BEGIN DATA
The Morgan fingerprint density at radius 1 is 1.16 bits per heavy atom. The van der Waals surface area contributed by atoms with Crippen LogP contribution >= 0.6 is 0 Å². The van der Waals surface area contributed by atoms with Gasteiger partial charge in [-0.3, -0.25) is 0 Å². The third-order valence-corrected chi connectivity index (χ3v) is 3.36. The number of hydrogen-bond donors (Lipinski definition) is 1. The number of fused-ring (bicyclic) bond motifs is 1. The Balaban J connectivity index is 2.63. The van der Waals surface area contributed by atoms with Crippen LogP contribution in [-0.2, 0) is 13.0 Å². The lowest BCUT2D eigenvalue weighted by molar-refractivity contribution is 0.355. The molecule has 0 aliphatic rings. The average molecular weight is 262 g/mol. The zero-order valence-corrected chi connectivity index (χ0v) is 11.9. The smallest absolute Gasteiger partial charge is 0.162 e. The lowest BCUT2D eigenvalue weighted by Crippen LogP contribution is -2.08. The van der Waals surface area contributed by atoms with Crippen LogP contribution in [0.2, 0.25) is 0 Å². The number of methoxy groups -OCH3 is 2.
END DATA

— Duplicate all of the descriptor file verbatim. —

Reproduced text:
The Morgan fingerprint density at radius 1 is 1.16 bits per heavy atom. The van der Waals surface area contributed by atoms with Crippen LogP contribution >= 0.6 is 0 Å². The van der Waals surface area contributed by atoms with Gasteiger partial charge in [-0.3, -0.25) is 0 Å². The third-order valence-corrected chi connectivity index (χ3v) is 3.36. The number of hydrogen-bond donors (Lipinski definition) is 1. The number of fused-ring (bicyclic) bond motifs is 1. The Balaban J connectivity index is 2.63. The van der Waals surface area contributed by atoms with Crippen LogP contribution in [-0.2, 0) is 13.0 Å². The lowest BCUT2D eigenvalue weighted by molar-refractivity contribution is 0.355. The molecule has 0 aliphatic rings. The average molecular weight is 262 g/mol. The zero-order valence-corrected chi connectivity index (χ0v) is 11.9. The smallest absolute Gasteiger partial charge is 0.162 e. The lowest BCUT2D eigenvalue weighted by Crippen LogP contribution is -2.08. The van der Waals surface area contributed by atoms with Crippen LogP contribution in [0.2, 0.25) is 0 Å². The number of methoxy groups -OCH3 is 2.